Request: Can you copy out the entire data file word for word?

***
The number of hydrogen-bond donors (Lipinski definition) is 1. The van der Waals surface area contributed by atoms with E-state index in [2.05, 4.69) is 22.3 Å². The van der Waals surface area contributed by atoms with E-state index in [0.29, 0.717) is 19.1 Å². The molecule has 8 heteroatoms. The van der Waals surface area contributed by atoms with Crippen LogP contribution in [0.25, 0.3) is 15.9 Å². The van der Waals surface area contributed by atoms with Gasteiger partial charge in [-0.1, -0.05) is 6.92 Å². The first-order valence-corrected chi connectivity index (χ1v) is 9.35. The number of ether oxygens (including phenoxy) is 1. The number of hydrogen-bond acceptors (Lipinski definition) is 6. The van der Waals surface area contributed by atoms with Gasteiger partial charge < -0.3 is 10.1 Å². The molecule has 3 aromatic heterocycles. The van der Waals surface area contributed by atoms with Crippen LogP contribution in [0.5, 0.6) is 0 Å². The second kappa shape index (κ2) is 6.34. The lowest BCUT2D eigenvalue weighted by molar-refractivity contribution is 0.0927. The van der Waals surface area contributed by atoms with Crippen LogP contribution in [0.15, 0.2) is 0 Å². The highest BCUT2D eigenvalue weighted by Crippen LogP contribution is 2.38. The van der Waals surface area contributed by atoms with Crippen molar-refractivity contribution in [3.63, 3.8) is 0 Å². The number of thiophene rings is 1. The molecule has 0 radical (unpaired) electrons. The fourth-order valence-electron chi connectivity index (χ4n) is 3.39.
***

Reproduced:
The number of hydrogen-bond donors (Lipinski definition) is 1. The van der Waals surface area contributed by atoms with E-state index in [2.05, 4.69) is 22.3 Å². The van der Waals surface area contributed by atoms with E-state index in [0.29, 0.717) is 19.1 Å². The molecule has 8 heteroatoms. The van der Waals surface area contributed by atoms with Crippen LogP contribution in [0.25, 0.3) is 15.9 Å². The van der Waals surface area contributed by atoms with Gasteiger partial charge in [-0.1, -0.05) is 6.92 Å². The first-order valence-corrected chi connectivity index (χ1v) is 9.35. The number of ether oxygens (including phenoxy) is 1. The number of hydrogen-bond acceptors (Lipinski definition) is 6. The van der Waals surface area contributed by atoms with Gasteiger partial charge < -0.3 is 10.1 Å². The molecule has 3 aromatic heterocycles. The van der Waals surface area contributed by atoms with Crippen LogP contribution in [0.5, 0.6) is 0 Å². The second kappa shape index (κ2) is 6.34. The lowest BCUT2D eigenvalue weighted by molar-refractivity contribution is 0.0927. The van der Waals surface area contributed by atoms with Crippen LogP contribution in [0.15, 0.2) is 0 Å². The highest BCUT2D eigenvalue weighted by Crippen LogP contribution is 2.38. The van der Waals surface area contributed by atoms with Crippen molar-refractivity contribution in [3.63, 3.8) is 0 Å². The number of thiophene rings is 1. The molecule has 0 radical (unpaired) electrons. The fourth-order valence-electron chi connectivity index (χ4n) is 3.39.